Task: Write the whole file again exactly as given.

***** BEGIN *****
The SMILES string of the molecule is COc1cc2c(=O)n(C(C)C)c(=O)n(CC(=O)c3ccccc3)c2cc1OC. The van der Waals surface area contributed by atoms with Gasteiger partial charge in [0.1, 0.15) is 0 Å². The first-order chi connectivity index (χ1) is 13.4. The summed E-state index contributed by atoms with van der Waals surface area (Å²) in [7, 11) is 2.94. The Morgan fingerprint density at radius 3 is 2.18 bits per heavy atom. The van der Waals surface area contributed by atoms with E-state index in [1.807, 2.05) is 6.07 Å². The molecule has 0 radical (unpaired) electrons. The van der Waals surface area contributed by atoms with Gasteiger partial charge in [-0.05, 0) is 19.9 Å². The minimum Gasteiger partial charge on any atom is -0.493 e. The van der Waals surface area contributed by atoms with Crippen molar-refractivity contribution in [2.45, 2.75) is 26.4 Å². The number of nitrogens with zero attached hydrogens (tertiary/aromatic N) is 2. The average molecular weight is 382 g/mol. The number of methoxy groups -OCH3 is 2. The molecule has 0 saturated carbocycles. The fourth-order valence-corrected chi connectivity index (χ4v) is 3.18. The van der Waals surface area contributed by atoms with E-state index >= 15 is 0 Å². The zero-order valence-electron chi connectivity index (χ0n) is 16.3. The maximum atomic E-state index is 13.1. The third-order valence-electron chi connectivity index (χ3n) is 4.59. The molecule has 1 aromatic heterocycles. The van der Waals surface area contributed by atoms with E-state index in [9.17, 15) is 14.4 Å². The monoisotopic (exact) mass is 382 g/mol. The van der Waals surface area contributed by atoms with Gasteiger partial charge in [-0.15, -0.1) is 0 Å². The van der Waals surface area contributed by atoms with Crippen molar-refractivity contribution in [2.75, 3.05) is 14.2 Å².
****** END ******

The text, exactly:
The SMILES string of the molecule is COc1cc2c(=O)n(C(C)C)c(=O)n(CC(=O)c3ccccc3)c2cc1OC. The van der Waals surface area contributed by atoms with Gasteiger partial charge in [0.1, 0.15) is 0 Å². The first-order chi connectivity index (χ1) is 13.4. The summed E-state index contributed by atoms with van der Waals surface area (Å²) in [7, 11) is 2.94. The Morgan fingerprint density at radius 3 is 2.18 bits per heavy atom. The van der Waals surface area contributed by atoms with E-state index in [1.807, 2.05) is 6.07 Å². The molecule has 0 radical (unpaired) electrons. The van der Waals surface area contributed by atoms with Gasteiger partial charge in [-0.05, 0) is 19.9 Å². The minimum Gasteiger partial charge on any atom is -0.493 e. The van der Waals surface area contributed by atoms with Crippen molar-refractivity contribution in [2.45, 2.75) is 26.4 Å². The number of nitrogens with zero attached hydrogens (tertiary/aromatic N) is 2. The average molecular weight is 382 g/mol. The number of methoxy groups -OCH3 is 2. The molecule has 0 saturated carbocycles. The fourth-order valence-corrected chi connectivity index (χ4v) is 3.18. The van der Waals surface area contributed by atoms with E-state index >= 15 is 0 Å². The zero-order valence-electron chi connectivity index (χ0n) is 16.3. The maximum atomic E-state index is 13.1. The third-order valence-electron chi connectivity index (χ3n) is 4.59. The molecule has 1 aromatic heterocycles. The van der Waals surface area contributed by atoms with E-state index in [9.17, 15) is 14.4 Å². The monoisotopic (exact) mass is 382 g/mol. The van der Waals surface area contributed by atoms with Gasteiger partial charge in [-0.15, -0.1) is 0 Å². The van der Waals surface area contributed by atoms with Crippen molar-refractivity contribution in [2.75, 3.05) is 14.2 Å².